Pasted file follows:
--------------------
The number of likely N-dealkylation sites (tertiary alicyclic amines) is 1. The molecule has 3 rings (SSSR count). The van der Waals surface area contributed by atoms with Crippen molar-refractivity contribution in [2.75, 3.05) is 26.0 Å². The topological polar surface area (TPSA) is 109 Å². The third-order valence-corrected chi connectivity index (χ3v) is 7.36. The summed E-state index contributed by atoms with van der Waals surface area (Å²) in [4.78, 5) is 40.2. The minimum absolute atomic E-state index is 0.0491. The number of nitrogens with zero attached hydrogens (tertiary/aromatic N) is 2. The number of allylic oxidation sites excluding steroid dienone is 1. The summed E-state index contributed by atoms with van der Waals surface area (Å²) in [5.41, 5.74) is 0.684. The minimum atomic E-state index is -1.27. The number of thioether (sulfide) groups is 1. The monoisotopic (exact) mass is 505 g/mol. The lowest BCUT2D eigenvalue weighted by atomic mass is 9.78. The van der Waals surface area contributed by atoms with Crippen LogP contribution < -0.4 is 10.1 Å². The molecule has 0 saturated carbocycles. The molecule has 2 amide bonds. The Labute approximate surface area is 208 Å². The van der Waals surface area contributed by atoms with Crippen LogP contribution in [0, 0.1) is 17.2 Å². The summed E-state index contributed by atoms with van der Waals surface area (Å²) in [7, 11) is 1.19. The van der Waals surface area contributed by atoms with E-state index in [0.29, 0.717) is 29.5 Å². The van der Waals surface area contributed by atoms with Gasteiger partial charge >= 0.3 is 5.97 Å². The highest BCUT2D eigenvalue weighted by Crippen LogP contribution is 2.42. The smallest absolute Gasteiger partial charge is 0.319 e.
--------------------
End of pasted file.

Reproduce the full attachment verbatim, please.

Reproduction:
The number of likely N-dealkylation sites (tertiary alicyclic amines) is 1. The molecule has 3 rings (SSSR count). The van der Waals surface area contributed by atoms with Crippen molar-refractivity contribution in [2.75, 3.05) is 26.0 Å². The topological polar surface area (TPSA) is 109 Å². The third-order valence-corrected chi connectivity index (χ3v) is 7.36. The summed E-state index contributed by atoms with van der Waals surface area (Å²) in [4.78, 5) is 40.2. The minimum absolute atomic E-state index is 0.0491. The number of nitrogens with zero attached hydrogens (tertiary/aromatic N) is 2. The number of allylic oxidation sites excluding steroid dienone is 1. The summed E-state index contributed by atoms with van der Waals surface area (Å²) in [5.41, 5.74) is 0.684. The minimum atomic E-state index is -1.27. The number of thioether (sulfide) groups is 1. The monoisotopic (exact) mass is 505 g/mol. The lowest BCUT2D eigenvalue weighted by atomic mass is 9.78. The van der Waals surface area contributed by atoms with Crippen LogP contribution < -0.4 is 10.1 Å². The molecule has 0 saturated carbocycles. The molecule has 2 amide bonds. The Labute approximate surface area is 208 Å². The van der Waals surface area contributed by atoms with Crippen LogP contribution in [0, 0.1) is 17.2 Å². The summed E-state index contributed by atoms with van der Waals surface area (Å²) in [7, 11) is 1.19. The van der Waals surface area contributed by atoms with E-state index in [0.29, 0.717) is 29.5 Å². The van der Waals surface area contributed by atoms with Gasteiger partial charge >= 0.3 is 5.97 Å². The highest BCUT2D eigenvalue weighted by Crippen LogP contribution is 2.42. The smallest absolute Gasteiger partial charge is 0.319 e.